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Your Password has Failed the Test

Your Password has Failed the Test

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Phil Factor (10/8/2012)

I started out with a list of every word in the English language. There are several of these around. You probably won't find these used if you have a policy in place, but if you do the usual @ and 0 substitutions as well, then a lot crawls out. I add words from books on the Gutenberg project. Capitals should be random in a good password, but they usually aren't, so a simple doubling of the list with a capital for the first letter.

Some SQL code that generates some permutations (1337 speak translations included, other rules cheated around by this being designed to test plaintext passwords for how bad they are in advance). Note that this SQL could can be used to generate at least some options for PWDCompare to use, in a primitive, hardcoded form of the rules files that John the Ripper, Hashcat, PasswordPro, and other professional CPU and/or GPU hash cracking software uses. Thus you keep your actual list small, while you crack large numbers of passwords.

This approach, of course, quickly grows time-consuming on a computer level... which is why you switch over to a GPU level (Even a $50 or $100 card, much less a set of 8 $400 cards), and increase speeds by many orders of magnitude, at which time this approach leaves you needing longer wordlists and more and more rules in order to get a weekend run to actually take the whole weekend on real hardware, or an overnight run to take all night.

I have large multigigabyte wordlists and small word lists. Suggested starting points, if you don't just want to use the .rule files from hashcat or similar:
1) Add all numbers from 1 to 9999 to the end of each password - 4 digits gets years automatically.
2) Add all dates from the past 300 to next 100 years in the most common formats with various separators
3) Full 1337 speak translations in various dialects
3a) Partial 1337 speak translations - permutation based, so it does get big fast on long words.
4) Add fully random nonsense to the beginning and/or end.
5) Combination passwords from smaller dictionaries - i.e. envelopingadvertisers and its closest derivatives, Envelopingadvertisers, envelopingAdvertisers, EnvelopingAdvertisers, and so on with no space, a space, a comma, a dash, and if you want to get scientific about it, brute-force all combinations from length 0-2 for the separator. For a two word list, you could easily also try 3 character random separators.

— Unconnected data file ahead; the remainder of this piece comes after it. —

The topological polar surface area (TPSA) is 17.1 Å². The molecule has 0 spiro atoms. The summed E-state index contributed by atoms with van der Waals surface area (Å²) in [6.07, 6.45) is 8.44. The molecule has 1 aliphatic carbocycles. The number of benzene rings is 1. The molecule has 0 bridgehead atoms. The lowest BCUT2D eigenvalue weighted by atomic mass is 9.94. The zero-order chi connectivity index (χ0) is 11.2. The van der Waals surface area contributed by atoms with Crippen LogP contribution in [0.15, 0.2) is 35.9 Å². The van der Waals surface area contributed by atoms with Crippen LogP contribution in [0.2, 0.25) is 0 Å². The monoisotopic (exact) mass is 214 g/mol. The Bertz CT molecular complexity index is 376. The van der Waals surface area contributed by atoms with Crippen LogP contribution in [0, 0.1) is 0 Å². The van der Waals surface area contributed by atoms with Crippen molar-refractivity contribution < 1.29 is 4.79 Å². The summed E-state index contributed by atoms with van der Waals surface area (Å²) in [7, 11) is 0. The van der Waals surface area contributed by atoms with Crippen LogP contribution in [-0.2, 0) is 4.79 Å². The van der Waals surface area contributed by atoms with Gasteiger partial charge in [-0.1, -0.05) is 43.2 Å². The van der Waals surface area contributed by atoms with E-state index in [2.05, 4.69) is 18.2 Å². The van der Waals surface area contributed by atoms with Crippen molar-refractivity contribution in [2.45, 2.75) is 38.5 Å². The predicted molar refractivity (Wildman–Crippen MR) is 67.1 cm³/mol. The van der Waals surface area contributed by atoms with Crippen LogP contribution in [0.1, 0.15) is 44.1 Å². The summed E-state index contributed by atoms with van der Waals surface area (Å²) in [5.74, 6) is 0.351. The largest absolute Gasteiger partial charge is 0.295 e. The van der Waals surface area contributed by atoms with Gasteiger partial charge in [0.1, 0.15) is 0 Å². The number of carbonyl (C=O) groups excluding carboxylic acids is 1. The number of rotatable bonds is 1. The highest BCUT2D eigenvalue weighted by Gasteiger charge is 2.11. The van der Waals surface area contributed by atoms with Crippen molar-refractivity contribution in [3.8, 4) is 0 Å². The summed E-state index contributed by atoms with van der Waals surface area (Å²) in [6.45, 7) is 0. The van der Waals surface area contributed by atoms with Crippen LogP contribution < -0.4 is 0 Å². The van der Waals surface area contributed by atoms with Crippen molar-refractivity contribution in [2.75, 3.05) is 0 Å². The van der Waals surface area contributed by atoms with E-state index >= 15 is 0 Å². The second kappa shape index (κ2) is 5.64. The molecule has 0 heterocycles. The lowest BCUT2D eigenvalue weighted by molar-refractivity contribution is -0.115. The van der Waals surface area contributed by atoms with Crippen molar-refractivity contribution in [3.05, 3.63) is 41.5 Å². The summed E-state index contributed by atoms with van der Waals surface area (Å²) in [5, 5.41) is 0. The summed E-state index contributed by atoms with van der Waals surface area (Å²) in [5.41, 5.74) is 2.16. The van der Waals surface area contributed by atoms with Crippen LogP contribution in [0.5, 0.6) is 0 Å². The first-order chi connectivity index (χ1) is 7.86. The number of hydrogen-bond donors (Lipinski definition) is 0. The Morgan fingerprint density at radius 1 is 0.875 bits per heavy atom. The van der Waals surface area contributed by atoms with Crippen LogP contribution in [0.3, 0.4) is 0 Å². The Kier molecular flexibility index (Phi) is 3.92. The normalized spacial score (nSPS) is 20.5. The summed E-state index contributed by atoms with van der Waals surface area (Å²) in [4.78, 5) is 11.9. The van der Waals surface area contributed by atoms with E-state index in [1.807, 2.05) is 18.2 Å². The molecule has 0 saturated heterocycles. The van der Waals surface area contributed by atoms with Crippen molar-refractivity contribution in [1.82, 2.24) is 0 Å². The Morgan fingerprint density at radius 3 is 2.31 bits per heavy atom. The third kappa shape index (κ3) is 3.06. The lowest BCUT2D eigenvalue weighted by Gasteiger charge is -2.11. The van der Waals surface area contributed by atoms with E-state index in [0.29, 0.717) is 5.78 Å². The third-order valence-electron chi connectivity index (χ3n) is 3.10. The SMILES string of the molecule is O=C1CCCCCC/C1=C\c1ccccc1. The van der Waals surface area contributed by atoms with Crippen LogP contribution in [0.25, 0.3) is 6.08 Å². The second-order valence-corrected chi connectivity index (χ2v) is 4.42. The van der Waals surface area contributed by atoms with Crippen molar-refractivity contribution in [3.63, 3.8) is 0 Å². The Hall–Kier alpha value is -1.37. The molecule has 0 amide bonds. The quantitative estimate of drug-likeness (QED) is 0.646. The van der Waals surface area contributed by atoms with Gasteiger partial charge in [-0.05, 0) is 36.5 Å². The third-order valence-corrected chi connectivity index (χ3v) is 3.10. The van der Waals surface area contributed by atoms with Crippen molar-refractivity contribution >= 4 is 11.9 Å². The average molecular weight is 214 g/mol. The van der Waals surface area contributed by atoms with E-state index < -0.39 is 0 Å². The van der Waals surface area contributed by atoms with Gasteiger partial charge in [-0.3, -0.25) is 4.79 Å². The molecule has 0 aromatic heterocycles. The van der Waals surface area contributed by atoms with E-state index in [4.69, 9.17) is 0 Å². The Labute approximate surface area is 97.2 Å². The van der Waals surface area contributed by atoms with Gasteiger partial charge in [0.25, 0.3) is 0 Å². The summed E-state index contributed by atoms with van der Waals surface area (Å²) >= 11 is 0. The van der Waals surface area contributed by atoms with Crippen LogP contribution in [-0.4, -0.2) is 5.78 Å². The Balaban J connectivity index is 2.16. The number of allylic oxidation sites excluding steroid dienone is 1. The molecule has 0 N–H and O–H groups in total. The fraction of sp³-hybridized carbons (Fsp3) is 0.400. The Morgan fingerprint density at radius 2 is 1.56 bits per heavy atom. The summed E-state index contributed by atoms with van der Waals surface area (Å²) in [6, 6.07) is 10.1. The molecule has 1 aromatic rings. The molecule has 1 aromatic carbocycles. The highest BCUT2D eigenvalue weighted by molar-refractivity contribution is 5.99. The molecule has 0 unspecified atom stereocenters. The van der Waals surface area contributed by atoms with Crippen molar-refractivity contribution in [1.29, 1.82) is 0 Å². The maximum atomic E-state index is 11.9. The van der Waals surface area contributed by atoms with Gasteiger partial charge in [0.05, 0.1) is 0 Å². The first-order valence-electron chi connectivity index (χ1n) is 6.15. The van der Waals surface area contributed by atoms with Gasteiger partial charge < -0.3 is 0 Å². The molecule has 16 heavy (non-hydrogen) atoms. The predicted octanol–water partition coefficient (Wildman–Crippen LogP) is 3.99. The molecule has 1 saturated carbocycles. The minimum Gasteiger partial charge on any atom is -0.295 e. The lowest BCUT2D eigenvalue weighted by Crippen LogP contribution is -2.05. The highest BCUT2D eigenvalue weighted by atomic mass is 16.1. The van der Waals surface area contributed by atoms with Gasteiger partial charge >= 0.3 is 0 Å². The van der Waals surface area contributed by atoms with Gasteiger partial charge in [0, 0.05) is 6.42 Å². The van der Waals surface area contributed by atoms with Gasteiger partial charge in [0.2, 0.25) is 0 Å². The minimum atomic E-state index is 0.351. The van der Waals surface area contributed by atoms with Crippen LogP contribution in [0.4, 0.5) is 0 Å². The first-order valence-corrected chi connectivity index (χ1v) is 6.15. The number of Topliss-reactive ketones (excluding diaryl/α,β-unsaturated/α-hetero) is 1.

5a) triple and quaduple combination passwords from small and very small dictionaries. For instance, "correct horse battery staple" has only length 7 or less words. If I look at a normal British wordlist's 7 character and less words, I see about 19,000 words. 19000^4 (four words, only one way of separating) comes out to, at current cracking speeds on a single top grade consumer cracking machine, about two months. 19000^3 (three word passwords), of course, is 19000 times smaller, and takes only five minutes to check, so we can easily apply a set of 64 rules and still check it in about five hours, or use cheaper hardware and check the 64 rule list in only a few days (say, over a weekend). Note that if we filter for 6 character and less words we find only 12000 words left, many of them not commonly used.
6) Combinations of the above.

Note that pegging a desktop/[gaming] laptop/dedicated PW audit server's CPU and/or GPU to 100% for days or weeks on end is nowhere near as problematic as doing so to a production SQL Server Smile.

P.S. Phil, note that utilities to "let you back in" generally operate by finding the location of the password hash and related information on disk and changing whatever was there to a known or newly generated value; they don't actually figure out the old plaintext password.


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